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mtDNA - included in isolated gDNA?


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4 replies to this topic

#1 cell the truth

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Posted 07 December 2009 - 04:46 AM

Hi all,

i try to get some cells without mtDNA. So now i have to proof that all of the mtDNA is gone. I thought, i could do this by extracting whole DNA of a cell and then control the presence or absence by PCR with specific Primers on mitochondrial Genes. What i don't know: is mtDNA isolated by normal DNA extraction protocols (in detectable amounts if present)?

Or do u have any suggestions for another control?

Thx & cheers

Edited by cell the truth, 07 December 2009 - 04:47 AM.

If you are not part of the solution you are part of the precipitate.

#2 Maddie

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Posted 07 December 2009 - 12:00 PM

Wow this is no easy task. I'd use sperm cells, but I guess you can't :(
I work with mtDNA and we simply extract all the DNA. Then we use primers mito specific.
If you want to use PCR as your control, make sure you don't target a pseudogene.

I remember a colleague, a looong time, ago who was using a protocol that separates mt from nuclear cells. If nobody responds, I'll ask.
Theory is when we know everything and nothing is working. Practice is when everything is working and nobody knows why. Here, we combine theory and practice. Nothing is working and nobody knows why.

A. Einstein

#3 cell the truth

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Posted 08 December 2009 - 06:43 AM

He he :D , yes a kind of complicated topic. As earlier i was working with bacteria, there it was possible to do colony-pcr. Is this possible with eukaryotic cells too, i.e. crush an aliquot of cell culture and use it directly as a template for pcr?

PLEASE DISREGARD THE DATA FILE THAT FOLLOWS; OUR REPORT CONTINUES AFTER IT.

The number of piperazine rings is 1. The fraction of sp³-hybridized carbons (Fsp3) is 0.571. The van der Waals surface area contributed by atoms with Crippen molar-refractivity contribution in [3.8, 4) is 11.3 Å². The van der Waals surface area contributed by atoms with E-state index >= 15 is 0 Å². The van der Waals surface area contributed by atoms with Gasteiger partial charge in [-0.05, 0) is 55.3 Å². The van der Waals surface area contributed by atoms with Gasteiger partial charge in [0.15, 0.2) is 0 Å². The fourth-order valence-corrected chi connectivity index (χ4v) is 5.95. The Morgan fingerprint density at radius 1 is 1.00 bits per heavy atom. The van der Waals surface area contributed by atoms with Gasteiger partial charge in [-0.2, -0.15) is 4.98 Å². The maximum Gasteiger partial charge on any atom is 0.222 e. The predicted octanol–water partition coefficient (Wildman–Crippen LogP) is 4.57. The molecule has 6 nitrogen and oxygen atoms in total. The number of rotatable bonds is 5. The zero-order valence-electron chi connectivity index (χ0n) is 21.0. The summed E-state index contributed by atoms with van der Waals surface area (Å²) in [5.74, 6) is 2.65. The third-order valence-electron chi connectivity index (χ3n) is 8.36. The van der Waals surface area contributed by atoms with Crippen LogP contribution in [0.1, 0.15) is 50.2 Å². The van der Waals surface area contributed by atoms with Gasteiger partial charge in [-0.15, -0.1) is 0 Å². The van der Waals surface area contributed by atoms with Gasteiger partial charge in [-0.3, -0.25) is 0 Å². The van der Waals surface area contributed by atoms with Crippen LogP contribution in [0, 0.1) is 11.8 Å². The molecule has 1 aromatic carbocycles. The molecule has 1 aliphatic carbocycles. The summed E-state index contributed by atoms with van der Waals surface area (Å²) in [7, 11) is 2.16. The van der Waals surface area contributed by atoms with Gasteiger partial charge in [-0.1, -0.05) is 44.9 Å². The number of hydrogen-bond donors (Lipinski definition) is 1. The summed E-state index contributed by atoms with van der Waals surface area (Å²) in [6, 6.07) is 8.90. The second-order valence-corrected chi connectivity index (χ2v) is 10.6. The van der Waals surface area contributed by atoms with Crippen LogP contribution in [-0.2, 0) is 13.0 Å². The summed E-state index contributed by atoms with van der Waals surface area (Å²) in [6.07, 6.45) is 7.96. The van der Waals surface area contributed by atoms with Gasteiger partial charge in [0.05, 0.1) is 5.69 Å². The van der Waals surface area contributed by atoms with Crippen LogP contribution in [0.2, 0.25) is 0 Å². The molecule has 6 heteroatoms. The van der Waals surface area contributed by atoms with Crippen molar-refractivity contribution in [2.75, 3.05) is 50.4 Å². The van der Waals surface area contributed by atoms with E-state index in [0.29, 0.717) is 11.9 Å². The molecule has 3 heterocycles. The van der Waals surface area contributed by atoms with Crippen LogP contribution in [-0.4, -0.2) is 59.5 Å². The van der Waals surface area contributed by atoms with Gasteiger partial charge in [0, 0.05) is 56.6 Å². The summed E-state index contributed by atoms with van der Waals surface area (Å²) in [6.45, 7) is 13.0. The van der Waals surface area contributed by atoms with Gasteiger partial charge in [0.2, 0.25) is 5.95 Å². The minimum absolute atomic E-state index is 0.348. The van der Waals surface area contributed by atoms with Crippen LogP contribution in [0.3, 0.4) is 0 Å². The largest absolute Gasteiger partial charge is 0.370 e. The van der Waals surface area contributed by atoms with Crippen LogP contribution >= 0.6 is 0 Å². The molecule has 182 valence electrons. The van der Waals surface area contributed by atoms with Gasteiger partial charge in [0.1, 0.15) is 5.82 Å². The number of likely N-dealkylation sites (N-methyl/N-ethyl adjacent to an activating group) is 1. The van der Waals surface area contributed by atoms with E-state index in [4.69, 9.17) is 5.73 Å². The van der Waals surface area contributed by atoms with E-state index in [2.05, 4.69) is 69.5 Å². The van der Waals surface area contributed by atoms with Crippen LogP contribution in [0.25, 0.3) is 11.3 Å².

Up to now i saw only some suggestions for isolating first the mitochondria and after this isolate the DNA from there. But in my opinion i think there must be an easier way!?
If you are not part of the solution you are part of the precipitate.

#4 Maddie

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Posted 16 December 2009 - 10:25 AM

By looking at PubMed, I found this:
Biochem Biophys Res Commun. 1997 Oct 9;239(1):257-60.

Isolation and characterization of mitochondrial DNA-less lines from various mammalian cell lines by application of an anticancer drug, ditercalinium.
Inoue K, Takai D, Hosaka H, Ito S, Shitara H, Isobe K, LePecq JB, Segal-Bendirdjian E, Hayashi J.

Institute of Biological Sciences, University of Tsukuba, Ibaraki, Japan.

Since ethidium bromide was not effective in mouse cell lines for isolating mitochondrial DNA (mtDNA)-less cells (rho zero cells), we examined whether an anticancer drug, ditercalinium (DC), which has been shown to exclude mtDNA from mouse cell lines, could be effective in various mouse and human cell lines. We found that after DC treatment rho zero cells could be isolated from all cell lines of mouse or human origin tested. Moreover, these rho zero cells maintained ability to receive exogenously imported mtDNA and allow its replication and gene expression. These observations suggest that DC eliminates mtDNA from mouse and human cells without affecting the property to receive exogenous mtDNA. Therefore, DC could be applicable to cell lines expressing various differentiated phenotypes for studying whether mtDNA plays a significant role in expression of phenotypes by manipulating mtDNA elimination and reintroduction.


I guess you could use PCR and use a rho zero cell as a control?
Theory is when we know everything and nothing is working. Practice is when everything is working and nobody knows why. Here, we combine theory and practice. Nothing is working and nobody knows why.

A. Einstein

#5 Almira ALAMONDE

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Posted 05 November 2014 - 03:05 AM

hi all,

what is the function of cysteine in mtDNA extraction?






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